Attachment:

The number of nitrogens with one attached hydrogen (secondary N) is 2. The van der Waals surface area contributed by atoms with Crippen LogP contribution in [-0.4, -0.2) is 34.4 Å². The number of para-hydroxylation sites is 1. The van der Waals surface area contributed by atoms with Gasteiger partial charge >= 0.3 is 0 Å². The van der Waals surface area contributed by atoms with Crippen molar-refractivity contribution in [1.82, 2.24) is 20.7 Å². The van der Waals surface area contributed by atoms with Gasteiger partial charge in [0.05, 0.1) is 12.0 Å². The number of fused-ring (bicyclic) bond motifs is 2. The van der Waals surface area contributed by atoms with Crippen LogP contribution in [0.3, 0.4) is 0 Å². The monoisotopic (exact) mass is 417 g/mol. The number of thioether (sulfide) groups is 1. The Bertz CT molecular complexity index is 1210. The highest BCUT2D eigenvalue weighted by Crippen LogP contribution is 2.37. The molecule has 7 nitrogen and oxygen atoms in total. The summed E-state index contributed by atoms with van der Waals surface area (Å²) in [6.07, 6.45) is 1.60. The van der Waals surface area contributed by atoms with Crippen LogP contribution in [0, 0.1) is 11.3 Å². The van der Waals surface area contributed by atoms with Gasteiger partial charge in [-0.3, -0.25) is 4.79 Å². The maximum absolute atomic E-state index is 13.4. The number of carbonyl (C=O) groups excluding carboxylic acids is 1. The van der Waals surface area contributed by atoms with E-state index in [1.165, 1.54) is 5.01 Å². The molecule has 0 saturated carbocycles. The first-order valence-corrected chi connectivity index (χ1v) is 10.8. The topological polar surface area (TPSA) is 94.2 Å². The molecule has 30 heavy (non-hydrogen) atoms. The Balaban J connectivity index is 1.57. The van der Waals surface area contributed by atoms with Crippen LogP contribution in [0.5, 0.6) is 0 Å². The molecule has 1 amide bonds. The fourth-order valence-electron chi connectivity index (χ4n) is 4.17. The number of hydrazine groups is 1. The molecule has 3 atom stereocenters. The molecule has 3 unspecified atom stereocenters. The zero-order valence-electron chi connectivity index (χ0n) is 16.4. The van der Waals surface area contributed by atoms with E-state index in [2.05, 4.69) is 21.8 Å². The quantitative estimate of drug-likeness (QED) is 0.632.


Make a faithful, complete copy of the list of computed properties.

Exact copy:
The number of nitrogens with one attached hydrogen (secondary N) is 2. The van der Waals surface area contributed by atoms with Crippen LogP contribution in [-0.4, -0.2) is 34.4 Å². The number of para-hydroxylation sites is 1. The van der Waals surface area contributed by atoms with Gasteiger partial charge >= 0.3 is 0 Å². The van der Waals surface area contributed by atoms with Crippen molar-refractivity contribution in [1.82, 2.24) is 20.7 Å². The van der Waals surface area contributed by atoms with Gasteiger partial charge in [0.05, 0.1) is 12.0 Å². The number of fused-ring (bicyclic) bond motifs is 2. The van der Waals surface area contributed by atoms with Crippen LogP contribution in [0.3, 0.4) is 0 Å². The monoisotopic (exact) mass is 417 g/mol. The number of thioether (sulfide) groups is 1. The Bertz CT molecular complexity index is 1210. The highest BCUT2D eigenvalue weighted by Crippen LogP contribution is 2.37. The molecule has 7 nitrogen and oxygen atoms in total. The summed E-state index contributed by atoms with van der Waals surface area (Å²) in [6.07, 6.45) is 1.60. The van der Waals surface area contributed by atoms with Crippen LogP contribution in [0, 0.1) is 11.3 Å². The van der Waals surface area contributed by atoms with Gasteiger partial charge in [-0.3, -0.25) is 4.79 Å². The maximum absolute atomic E-state index is 13.4. The number of carbonyl (C=O) groups excluding carboxylic acids is 1. The van der Waals surface area contributed by atoms with E-state index in [1.165, 1.54) is 5.01 Å². The molecule has 0 saturated carbocycles. The first-order valence-corrected chi connectivity index (χ1v) is 10.8. The topological polar surface area (TPSA) is 94.2 Å². The molecule has 30 heavy (non-hydrogen) atoms. The Balaban J connectivity index is 1.57. The van der Waals surface area contributed by atoms with Crippen LogP contribution in [0.5, 0.6) is 0 Å². The molecule has 1 amide bonds. The fourth-order valence-electron chi connectivity index (χ4n) is 4.17. The number of hydrazine groups is 1. The molecule has 3 atom stereocenters. The molecule has 3 unspecified atom stereocenters. The zero-order valence-electron chi connectivity index (χ0n) is 16.4. The van der Waals surface area contributed by atoms with E-state index in [2.05, 4.69) is 21.8 Å². The quantitative estimate of drug-likeness (QED) is 0.632.